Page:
So what is going on in the rest of the world. You know the blue part of this world of ours that is in such a warming crisis that some of us frogs have begun to notice our watery pot is getting hotter and hotter.
Where might we best address, redress the problem of our diurnal and nocturnal emissions. That’s easy and is an obvious matter of scale, the earth and atmosphere manage 5,000 billion tonnes of carbon while the oceans manage 60,000 billion tonnes.
The oceans are this blue planet’s most important “carbon management system”, helping manage both natural CO2 and those emissions from human activities, let’s begin to restore our blue planet to health there!
Restoring Ocean Plankton Pastures To Save The World: It Just Works!
The simple fact is that the oceans have become and are becoming ever more desolate blue deserts. This is happening because the vital mineral micro-nutrients they require for their ocean pasture grass to grow, their phytoplankton, is missing as dust in the wind has been drastically reduced due to global greening effects of our high and rising CO2.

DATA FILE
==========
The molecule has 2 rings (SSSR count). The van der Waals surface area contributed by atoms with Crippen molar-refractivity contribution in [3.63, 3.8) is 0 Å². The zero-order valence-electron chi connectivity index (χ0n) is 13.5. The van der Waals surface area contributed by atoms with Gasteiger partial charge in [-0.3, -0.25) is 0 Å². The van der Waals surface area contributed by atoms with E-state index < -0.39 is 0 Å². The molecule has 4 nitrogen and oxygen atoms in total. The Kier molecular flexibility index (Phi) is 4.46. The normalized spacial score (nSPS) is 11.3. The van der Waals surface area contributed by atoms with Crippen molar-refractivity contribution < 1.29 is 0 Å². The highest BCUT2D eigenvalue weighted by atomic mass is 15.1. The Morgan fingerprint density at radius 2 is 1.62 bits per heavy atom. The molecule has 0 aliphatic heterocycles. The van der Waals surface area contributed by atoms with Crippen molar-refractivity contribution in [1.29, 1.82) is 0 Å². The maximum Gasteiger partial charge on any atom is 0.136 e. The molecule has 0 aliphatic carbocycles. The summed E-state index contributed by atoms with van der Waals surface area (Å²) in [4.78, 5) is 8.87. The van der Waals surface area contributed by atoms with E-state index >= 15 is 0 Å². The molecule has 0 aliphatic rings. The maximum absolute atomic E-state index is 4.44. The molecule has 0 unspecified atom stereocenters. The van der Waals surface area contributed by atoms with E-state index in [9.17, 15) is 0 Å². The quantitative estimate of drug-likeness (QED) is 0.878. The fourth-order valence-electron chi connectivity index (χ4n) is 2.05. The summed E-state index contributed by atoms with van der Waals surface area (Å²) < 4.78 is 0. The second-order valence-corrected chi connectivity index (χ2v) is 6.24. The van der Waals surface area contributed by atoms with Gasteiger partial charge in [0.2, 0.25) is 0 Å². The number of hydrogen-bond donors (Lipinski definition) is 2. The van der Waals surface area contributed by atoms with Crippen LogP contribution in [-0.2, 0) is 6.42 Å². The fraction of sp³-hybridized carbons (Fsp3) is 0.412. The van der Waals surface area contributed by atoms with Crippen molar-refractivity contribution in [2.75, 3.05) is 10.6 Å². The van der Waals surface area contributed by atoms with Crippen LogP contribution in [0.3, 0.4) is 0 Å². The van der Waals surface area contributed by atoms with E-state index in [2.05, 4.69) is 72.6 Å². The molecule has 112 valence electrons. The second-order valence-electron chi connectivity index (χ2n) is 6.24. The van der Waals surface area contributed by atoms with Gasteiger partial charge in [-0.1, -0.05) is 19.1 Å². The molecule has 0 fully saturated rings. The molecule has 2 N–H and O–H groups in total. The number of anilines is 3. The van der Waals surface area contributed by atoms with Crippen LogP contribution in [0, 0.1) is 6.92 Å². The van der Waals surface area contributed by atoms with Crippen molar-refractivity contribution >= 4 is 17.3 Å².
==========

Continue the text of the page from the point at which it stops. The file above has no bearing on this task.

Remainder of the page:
As we return and replenish the mineral rich dust our fossil fuel age has denied the ocean pastures they return immediately to historic health and abundance. Fortunately in a fraction of the time it has taken our industrial age to create the global CO2 crisis by restoring ocean plankton cooling capacity to recent levels of health and abundance we will save our world at a cost of mere millions per year instead of trillions.